- The meeting is scheduled immediately after Wikimania in Montreal, in order to allow Wikimania attendees from around the world to simply extend their stay and come to Potsdam (which is quite close to Montreal).
- The meeting will be held in the main building on the campus of the State University of New York (SUNY) at Potsdam over four days, for no cost. Two college departments (Chemistry and Educational Technology) are acting as hosts, to allow use of college facilities. In addition, use of college dorms is keeping accommodation costs down for the many attendees who are volunteers or working for nonprofits.
- If the meeting's work is successful, the impact could be immense. "Imagine a world in which every single person on the planet is given free access to the sum of all human knowledge. That's what we're doing." Right now we're not doing this; there are many millions of people with no access to Wikipedia and other open electronic resources - the very people who could benefit the most from them. Let's help make Jimmy Wales' statement come true!
Note: In addition to your project-specific measures of success, you will also be asked to report on some Global Metrics at the end of your final report. Please keep this in mind as you plan, and we'll support you as you begin your project.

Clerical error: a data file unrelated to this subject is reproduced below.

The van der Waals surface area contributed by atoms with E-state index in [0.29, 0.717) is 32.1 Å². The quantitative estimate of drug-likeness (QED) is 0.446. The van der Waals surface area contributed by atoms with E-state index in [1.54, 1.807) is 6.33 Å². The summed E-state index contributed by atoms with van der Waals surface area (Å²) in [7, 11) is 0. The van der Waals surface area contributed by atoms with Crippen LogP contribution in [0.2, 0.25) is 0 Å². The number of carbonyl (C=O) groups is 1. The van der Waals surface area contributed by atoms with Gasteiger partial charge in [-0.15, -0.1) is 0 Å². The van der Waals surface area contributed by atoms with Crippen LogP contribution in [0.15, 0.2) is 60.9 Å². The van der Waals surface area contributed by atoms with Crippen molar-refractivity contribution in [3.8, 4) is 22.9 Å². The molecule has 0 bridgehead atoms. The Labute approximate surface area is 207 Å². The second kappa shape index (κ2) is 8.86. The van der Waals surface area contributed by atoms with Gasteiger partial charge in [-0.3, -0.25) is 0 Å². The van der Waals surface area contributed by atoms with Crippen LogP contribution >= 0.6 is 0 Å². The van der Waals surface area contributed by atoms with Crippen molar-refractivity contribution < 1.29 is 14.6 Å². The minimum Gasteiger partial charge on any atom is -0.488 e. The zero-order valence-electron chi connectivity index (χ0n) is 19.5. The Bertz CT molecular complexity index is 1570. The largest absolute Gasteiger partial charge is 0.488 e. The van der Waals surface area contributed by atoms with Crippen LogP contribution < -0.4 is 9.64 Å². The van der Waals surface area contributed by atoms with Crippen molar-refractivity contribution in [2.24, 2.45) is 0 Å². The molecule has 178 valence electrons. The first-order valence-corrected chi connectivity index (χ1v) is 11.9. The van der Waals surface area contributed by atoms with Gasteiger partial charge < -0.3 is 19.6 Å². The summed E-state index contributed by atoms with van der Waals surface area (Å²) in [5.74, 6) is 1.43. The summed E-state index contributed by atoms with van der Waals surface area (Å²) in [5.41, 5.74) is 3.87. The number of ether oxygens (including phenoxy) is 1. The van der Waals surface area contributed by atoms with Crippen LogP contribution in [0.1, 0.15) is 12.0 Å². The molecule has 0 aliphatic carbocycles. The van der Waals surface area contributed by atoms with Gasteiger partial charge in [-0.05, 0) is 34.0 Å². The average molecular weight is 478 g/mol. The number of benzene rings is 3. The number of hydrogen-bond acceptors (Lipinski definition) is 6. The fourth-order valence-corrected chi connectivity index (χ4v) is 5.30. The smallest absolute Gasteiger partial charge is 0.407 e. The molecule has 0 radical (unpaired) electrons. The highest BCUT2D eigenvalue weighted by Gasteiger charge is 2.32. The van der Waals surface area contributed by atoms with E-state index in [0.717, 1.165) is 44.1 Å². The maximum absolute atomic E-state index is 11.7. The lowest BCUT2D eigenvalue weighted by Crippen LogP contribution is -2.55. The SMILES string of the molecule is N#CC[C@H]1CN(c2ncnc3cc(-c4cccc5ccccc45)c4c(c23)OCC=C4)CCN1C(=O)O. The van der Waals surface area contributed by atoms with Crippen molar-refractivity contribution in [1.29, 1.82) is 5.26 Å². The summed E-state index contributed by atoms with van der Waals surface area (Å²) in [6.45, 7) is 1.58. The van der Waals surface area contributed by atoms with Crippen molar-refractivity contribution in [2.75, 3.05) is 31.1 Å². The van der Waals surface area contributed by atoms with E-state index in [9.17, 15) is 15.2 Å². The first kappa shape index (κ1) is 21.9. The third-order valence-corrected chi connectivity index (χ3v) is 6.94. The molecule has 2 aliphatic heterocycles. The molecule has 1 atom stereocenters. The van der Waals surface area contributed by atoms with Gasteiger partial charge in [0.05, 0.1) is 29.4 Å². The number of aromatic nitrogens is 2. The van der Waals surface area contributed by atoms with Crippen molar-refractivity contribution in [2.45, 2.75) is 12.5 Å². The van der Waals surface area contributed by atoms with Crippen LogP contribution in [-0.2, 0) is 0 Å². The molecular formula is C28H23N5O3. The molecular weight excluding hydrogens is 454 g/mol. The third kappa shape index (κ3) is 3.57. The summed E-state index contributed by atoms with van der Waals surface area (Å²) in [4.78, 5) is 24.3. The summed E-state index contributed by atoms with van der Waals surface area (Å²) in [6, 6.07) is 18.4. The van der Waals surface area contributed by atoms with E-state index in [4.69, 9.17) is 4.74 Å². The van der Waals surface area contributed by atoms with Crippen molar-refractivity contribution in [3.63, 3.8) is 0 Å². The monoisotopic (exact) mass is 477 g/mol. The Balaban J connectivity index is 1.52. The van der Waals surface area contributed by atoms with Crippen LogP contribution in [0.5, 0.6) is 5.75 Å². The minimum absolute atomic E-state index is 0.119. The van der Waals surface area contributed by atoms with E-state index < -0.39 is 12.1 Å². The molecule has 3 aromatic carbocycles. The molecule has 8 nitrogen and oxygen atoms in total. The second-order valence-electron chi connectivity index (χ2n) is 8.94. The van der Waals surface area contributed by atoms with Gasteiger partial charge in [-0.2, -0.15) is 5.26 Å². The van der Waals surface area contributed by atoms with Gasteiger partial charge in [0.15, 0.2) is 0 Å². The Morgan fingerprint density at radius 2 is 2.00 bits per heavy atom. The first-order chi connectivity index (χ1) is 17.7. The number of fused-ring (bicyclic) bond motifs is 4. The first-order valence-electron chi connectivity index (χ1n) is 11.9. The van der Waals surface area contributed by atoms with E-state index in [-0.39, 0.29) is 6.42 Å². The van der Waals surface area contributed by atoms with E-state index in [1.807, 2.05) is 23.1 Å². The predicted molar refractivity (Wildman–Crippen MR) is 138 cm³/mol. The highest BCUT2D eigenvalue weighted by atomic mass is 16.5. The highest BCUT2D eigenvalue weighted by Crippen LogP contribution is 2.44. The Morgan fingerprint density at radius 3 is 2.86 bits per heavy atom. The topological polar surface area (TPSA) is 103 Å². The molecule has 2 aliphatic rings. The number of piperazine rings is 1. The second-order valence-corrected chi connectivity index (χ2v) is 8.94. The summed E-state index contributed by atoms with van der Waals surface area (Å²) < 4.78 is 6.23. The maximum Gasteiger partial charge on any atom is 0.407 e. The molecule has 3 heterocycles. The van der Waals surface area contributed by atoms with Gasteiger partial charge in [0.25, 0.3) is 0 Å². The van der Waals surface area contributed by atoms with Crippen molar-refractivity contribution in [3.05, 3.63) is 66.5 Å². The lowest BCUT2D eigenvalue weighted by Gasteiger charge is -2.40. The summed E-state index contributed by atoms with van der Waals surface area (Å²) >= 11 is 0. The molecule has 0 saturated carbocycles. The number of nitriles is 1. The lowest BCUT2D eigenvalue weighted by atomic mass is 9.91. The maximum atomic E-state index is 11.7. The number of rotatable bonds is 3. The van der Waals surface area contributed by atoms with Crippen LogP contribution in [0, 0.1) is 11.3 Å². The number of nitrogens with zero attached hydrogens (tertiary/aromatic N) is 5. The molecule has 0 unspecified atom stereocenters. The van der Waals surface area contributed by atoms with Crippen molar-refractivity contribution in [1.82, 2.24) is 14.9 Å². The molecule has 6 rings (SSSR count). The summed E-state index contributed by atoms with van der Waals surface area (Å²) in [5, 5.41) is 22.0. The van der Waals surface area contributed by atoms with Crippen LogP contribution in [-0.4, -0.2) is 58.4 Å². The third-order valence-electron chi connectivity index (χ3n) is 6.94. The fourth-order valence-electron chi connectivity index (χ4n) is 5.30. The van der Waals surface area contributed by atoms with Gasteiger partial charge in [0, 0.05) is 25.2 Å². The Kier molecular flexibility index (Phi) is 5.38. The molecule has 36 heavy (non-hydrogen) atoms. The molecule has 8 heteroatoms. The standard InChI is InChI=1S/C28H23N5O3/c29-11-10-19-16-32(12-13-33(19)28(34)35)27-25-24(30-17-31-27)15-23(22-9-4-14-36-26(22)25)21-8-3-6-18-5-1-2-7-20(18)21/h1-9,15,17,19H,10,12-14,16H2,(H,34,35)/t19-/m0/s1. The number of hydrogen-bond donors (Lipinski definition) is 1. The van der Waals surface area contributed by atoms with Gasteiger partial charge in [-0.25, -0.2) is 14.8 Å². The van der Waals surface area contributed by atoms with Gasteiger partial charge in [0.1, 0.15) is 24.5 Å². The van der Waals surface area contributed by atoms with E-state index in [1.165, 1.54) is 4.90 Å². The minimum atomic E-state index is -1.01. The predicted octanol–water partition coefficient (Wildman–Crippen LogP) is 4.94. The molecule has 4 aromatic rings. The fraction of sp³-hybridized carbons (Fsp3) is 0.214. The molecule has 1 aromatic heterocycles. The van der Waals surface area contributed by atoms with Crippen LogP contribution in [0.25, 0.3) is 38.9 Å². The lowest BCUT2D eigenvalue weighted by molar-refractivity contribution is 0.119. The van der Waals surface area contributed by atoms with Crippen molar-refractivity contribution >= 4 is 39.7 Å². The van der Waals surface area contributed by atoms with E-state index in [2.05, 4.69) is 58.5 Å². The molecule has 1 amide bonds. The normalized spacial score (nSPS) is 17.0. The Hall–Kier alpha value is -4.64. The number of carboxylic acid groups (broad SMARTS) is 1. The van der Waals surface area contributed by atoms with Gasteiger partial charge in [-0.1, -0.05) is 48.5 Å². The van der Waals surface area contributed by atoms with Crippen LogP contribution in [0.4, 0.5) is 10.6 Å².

- Our initial target was to have 15-20 participants; in fact we're expecting closer to 30.
- Three people have been involved in the main organization.
- Our target is to allow more specific content packages to be created by non-technical people, and accessible through Kiwix.
- Our target is for both programmers and field workers to give short presentations about their projects (totally at least two hours), respond to Q&A, then to produce & upload videos to document/share these presentations. These presentations will take place over lunch.
- Our target is for at least eight people from at least three different groups working "in the field" to attend and have at least six hours together sharing ideas and resources.
- Our target is to produce a report documenting the event, its successes and failures (based on above), and its impact on the community.
- It will be used to cover meals during the hackathon/conference, to get people to work together. The lunch will be served right before the lunchtime talks, and allow work to continue through the lunch period without major interruption. These meals will be provided by the SUNY Potsdam non-profit catering service, who have provided me with official quotes (available upon request as a PDF).
- Monday Aug 14th: Breakfast, lunch and coffee for 30 people, total = $537.67
- Tuesday Aug 15th: Breakfast, lunch and coffee for 30 people, total = $538.66
- Wednesday Aug 16th: Breakfast, lunch and coffee for 30 people, total = $537.67
- Thursday Aug 17th: Breakfast, lunch and coffee for 20 people, total = $365.27
OVERALL TOTAL = $1979.27